Further enhancing the prison's operational capacity are facilities such as the Administrative Segregation Unit (ADSEG), designed for a maximum occupancy of 175 individuals, and the Centinela Fire Department, which serves as a rehabilitation initiative. The firehouse, identified by the three-letter identifier CEP, provides comprehensive training to eight Level I inmates, preparing them as structural and wildland firefighters. This program offers rigorous and accelerated training compliant with state fire certification standards, akin to that of volunteer firefighters.

In alignment with its commitment to inmate rehabilitation, Centinela endeavors to provide opportunities for personal growth and productivity mandated by legislative statutes such as AB 1403 – Chapter One Statutes of 1982. These initiatives encompass an array of services and programs, including academic education, vocational training, spiritual counseling, substance abuse treatment, and self-help programming. By offering a holistic approach to inmate development, the institution aims to foster positive behavioral changes and facilitate successful reintegration into society upon release.

Embedded within the institution's rich history is its namesake, Mount Signal, a significant geographical landmark along the US-Mexico international border. Historically utilized as a vantage point for monitoring border crossings, Mount Signal's Spanish translation, "Centinela," underscores its role as a sentinel or signal. Reflecting this historical significance, Centinela State Prison remains dedicated to its mission of upholding security while promoting rehabilitation and reformation among its incarcerated population.

Among the notable individuals who have passed through the confines of Centinela State Prison are former Glendale Fire Chief and Arson Investigator John Leonard Orr, sentenced to life imprisonment for serial arson and murder convictions, and Sanyika Shakur, known for his writings under the pseudonym "Monster Kody" and whose parole and reincarceration have made headlines. These individuals, among others, represent a diverse spectrum of the inmate population whose paths intersect within the confines of Centinela State Prison, shaping its legacy within the broader context of California's correctional landscape.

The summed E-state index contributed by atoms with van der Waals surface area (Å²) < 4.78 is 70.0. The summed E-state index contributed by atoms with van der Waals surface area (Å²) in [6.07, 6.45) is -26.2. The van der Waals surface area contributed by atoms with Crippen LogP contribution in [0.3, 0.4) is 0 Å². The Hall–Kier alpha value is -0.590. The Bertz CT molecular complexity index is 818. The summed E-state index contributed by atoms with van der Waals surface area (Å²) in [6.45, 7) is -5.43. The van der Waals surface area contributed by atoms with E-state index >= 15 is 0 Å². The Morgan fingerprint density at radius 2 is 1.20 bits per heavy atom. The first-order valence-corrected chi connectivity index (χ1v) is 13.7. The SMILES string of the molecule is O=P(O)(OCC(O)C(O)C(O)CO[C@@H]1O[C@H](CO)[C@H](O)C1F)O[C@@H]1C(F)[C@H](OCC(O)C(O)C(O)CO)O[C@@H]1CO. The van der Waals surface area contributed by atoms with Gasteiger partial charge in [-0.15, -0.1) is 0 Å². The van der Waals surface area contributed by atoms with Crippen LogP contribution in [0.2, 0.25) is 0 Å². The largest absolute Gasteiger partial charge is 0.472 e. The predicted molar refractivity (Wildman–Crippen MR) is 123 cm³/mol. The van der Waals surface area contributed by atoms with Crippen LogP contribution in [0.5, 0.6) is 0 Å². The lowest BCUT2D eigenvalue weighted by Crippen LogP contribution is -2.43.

Inmate Locator

CEN maintains a database of current inmates and their locations within the system. To locate an inmate, begin by using the DOC locator tool, which requires entering the first three letters of the inmate's first and last name, allowing for variations in spelling.

If unable to locate the desired information through free resources, users may opt to use the Arrest Record Search, which requires payment. While this option incurs a small fee, it provides access to the most up-to-date data available.

Get an Arrest Record immediately.

Visitation Information

Visiting an incarcerated person: learn how to visit an incarcerated person at our institutions.

Other Resources: explore family & friends resources, including how to contact or send packages to those incarcerated in our institutions.

Ask The Inmate

Ask a former inmate questions at no charge. The inmate answering has spent considerable time in the federal prison system, state and county jails, and in a prison that was run by the private prison entity CCA. Ask your question or browse previous questions in response to comments or further questions of members of the InmateAid community.